The Learning Nook
A framework for understanding how students navigate transition and change.
August 27, 2019
Last week, several thousand new students made the transition from high school or other institutions of higher education to the Metropolitan State University of Denver campus. Many variables will determine their success through this significant life change. As faculty and staff, we can consider and address these variables through the lens of Transition Theory, an adult-development theory conceived by Nancy Schlossberg, Ed.D.
When assessing a transition or change — whether it be to relationships, routines, assumptions or roles — students as well as faculty and staff consciously (and often unconsciously) apply a ratio of assets to liabilities. According to “Student Development in College, Theory, Research, and Practice,” this explains why “different individuals react differently to the same type of transition, and why the same person reacts differently at different times.” Essentially, a person’s appraisal of a transition is a key determinant of their coping process.
In her theory, Schlossberg noted four S’s, or aspects of a transition process, that can affect a person’s ability to navigate change and transition. These aspects are further outlined in “Student Development in College, Theory, Research, and Practice.”
The first is situation. Schlossberg noted eight factors that define moving from one situation to another. Most notable to this author is previous experience with a similar situation. Here, the individual assesses how effectively they coped previously with similar transitions, and the possibility of success (or failure) for the current transition.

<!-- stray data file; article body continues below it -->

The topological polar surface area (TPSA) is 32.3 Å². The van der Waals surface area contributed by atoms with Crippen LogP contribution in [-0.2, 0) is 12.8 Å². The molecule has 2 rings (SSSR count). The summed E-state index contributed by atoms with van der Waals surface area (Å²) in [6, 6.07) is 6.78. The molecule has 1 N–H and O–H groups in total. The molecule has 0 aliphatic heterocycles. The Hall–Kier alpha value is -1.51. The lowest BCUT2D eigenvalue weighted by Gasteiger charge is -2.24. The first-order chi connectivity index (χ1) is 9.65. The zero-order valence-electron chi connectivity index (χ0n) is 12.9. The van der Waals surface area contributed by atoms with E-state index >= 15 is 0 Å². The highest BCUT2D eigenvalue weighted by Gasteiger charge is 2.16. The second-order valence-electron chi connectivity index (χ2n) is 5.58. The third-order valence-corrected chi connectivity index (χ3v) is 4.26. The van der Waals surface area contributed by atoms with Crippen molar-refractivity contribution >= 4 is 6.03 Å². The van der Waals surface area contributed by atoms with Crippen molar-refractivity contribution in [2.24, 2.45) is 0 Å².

Self is the second of the four S’s. Although many factors make up self, psychological resources such as commitment, values, ego development, self-efficacy and the outward view of life, in particular optimism, stand out.
Important to any personal journey is support, the third S. When a student takes a leap of faith into a new transition, the process is easier with the support of strong intimate relationships, family units, networks of friends and surrounding communities.
The last S is strategies. Schlossberg emphasized a strong correlation between a successful transition and a person’s flexibility and use of multiple methods of moving into, through and out of challenges.
Psychologist Carl Rodgers once noted that “a person is a fluid process, not a fixed and static entity.” As we, the faculty and staff of MSU Denver, cross paths with students’ frustrations and joys, we can take the opportunity to meet them wherever they are. With patience and presence, we offer our listening, our unconditional support and our warm regard to their transitions.
Topics: Community, Professional development, Student SuccessEdit this page